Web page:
Tracking coronavirus in Minnesota
Tens of thousands of cases of COVID-19, the infectious disease caused by the novel coronavirus, have been identified in Minnesota since the first confirmed case was reported March 6 in Ramsey County by the Minnesota Department of Health. The Star Tribune is tracking COVID-19 cases as announced by MDH. However, these figures should not be considered a full count of cases in Minnesota as health officials say they believe the virus is circulating in communities throughout the state. Some figures reported by MDH may change as it completes investigations of individual cases.
This tracker will be updated as new information becomes available, generally once daily in the late morning, though it may lag behind news reports due to the release of incomplete information. Check startribune.com/coronavirus for the latest news. Sign up for our daily newsletter with the latest on COVID-19 in Minnesota at startribune.com/updates.
Frequently Asked Questions
Are COVID-19 tests widely available? Who is being tested?
Due to a nationwide shortage of COVID-19 testing supplies, MDH announced March 17 that the state's public health lab would prioritize testing for health care workers, child care providers and residents of congregate living facilities, which include senior care and assisted living centers, as well as emergency and homeless shelters. As a result, people experiencing milder symptoms were not being tested.
On April 22, Gov. Tim Walz announced a new statewide testing strategy, using the University of Minnesota, Mayo Clinic and other state health care providers to increase COVID-19 diagnostic testing in the state to as many as 20,000 Minnesotans per day. State officials said they expect to have the capacity to test anyone who has symptoms of COVID-19.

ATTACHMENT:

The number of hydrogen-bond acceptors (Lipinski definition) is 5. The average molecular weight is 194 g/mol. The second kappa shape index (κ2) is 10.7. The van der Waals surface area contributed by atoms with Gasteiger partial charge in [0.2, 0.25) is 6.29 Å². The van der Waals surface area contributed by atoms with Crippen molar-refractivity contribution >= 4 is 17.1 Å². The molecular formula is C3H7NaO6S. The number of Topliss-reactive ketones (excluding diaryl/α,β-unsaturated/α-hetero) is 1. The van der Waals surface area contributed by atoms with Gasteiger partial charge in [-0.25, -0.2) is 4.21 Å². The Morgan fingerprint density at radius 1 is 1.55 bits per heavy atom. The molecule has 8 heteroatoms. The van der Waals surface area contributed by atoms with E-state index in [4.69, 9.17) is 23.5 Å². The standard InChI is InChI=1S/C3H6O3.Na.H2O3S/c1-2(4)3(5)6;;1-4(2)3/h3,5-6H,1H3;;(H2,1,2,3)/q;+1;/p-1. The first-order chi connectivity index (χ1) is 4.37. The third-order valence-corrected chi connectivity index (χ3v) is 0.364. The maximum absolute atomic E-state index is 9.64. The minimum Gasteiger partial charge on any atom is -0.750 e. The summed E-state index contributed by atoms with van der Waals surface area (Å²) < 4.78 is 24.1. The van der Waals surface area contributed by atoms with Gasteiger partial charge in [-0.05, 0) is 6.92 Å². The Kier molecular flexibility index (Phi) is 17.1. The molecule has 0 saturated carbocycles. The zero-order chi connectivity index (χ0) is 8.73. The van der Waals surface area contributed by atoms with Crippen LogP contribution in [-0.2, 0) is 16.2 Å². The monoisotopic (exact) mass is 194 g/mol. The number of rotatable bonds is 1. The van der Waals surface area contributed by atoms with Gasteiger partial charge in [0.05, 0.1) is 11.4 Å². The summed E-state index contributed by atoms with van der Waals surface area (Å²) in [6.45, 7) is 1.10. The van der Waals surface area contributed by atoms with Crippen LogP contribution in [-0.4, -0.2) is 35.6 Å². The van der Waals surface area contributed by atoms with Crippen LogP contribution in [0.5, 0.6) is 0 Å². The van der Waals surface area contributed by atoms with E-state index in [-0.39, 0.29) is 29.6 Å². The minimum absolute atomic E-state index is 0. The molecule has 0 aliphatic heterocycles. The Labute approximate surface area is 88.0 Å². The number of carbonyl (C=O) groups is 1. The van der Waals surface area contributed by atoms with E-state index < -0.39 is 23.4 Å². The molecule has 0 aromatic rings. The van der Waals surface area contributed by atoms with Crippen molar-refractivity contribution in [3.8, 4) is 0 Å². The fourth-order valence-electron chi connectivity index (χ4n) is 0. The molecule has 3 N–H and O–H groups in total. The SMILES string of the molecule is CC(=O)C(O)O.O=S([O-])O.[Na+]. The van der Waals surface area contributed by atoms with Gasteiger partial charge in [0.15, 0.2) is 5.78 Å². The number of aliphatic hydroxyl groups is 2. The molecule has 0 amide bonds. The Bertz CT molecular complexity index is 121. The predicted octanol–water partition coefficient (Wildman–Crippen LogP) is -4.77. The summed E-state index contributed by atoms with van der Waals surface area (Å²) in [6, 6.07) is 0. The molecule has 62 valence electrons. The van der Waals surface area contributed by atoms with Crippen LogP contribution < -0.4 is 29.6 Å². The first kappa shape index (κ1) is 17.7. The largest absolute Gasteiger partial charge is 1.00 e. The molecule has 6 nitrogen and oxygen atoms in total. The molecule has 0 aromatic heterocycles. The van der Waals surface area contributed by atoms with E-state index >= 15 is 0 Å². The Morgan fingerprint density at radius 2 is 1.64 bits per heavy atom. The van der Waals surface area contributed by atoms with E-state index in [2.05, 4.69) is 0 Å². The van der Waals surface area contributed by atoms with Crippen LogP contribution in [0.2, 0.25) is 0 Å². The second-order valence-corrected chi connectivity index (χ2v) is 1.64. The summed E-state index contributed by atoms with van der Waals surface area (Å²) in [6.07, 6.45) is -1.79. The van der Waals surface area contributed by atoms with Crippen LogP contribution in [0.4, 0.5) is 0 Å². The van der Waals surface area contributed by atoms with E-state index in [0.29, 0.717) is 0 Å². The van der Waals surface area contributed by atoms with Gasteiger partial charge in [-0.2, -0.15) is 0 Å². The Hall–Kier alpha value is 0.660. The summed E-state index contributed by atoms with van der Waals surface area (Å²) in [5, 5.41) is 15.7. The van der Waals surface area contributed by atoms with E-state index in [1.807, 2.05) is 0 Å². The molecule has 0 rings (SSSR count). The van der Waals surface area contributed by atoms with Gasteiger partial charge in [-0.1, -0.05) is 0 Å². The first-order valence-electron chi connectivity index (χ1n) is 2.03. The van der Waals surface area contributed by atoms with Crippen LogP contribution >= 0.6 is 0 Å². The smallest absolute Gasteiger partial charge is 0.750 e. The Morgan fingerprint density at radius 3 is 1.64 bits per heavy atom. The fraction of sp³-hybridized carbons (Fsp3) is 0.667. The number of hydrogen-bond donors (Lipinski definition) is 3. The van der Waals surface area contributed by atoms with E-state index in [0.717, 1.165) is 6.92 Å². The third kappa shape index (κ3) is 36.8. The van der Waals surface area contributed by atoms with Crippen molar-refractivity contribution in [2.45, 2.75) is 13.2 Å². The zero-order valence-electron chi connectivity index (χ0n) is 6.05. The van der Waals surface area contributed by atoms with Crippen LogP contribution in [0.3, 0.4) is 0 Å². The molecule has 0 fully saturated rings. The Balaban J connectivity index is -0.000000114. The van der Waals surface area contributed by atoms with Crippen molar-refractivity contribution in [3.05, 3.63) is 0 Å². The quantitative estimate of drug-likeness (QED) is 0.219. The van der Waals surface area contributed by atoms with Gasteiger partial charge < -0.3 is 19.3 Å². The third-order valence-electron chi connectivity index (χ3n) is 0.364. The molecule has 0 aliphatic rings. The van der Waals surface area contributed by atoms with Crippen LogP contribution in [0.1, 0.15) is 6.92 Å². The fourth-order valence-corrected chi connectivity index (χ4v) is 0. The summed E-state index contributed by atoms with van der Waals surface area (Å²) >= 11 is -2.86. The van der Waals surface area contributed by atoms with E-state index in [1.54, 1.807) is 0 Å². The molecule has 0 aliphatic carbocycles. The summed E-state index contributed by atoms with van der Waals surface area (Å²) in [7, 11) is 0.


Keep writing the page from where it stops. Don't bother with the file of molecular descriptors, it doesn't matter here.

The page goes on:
Does the data include rapid antigen tests?
Yes. On Oct. 14, Minnesota Department of Health began reporting positive rapid COVID-19 antigen test results as "probable cases," in addition to "confirmed cases" identified by laboratory testing. Between Sept. 1 and Oct. 14, MDH reported a total of 180 positive rapid antigen tests, as well as six additional deaths in which the patient had a positive antigen test, but did not receive additional laboratory testing. "Total cases" in the charts above includes both confirmed and probable cases.
Why are some confirmed cases later removed?
Minnesota Department of Health began reporting "cases removed" in its daily update on May 13. According to MDH, a previously announced confirmed case may be removed if the case investigation finds a patient who sought care in Minnesota actually resides in another state, or a confirmed case is determined to be a false positive or a duplicate record.
Why did some charts change on May 14?
On May 13, Minnesota Department of Health made several revisions to its COVID-19 data. First, it updated how it reports confirmed cases on its website. Prior to May 13, confirmed cases were listed on the date they were reported to the public, typically the day after lab results were reported to MDH. Now, all confirmed cases are listed on the date when the test sample was taken. We have updated our charts to include cases by sample date in addition to the date reported. In the chart by sample date, this means that counts for previous days may change as new test results come in and counts for recent days may appear low while some test results are still pending.
MDH also changed how it reports completed tests, by listing them on the date laboratories reported them to MDH. For consistency, we are continuing to list completed tests on the date they were reported to the public by MDH. As a result, completed test figures are listed on our chart one day later than what is reported on MDH's website.
Finally, MDH corrected the double-counting of some previous test results, which changed the test counts and positive test rates for April 27 through May 5. We have removed the errant data.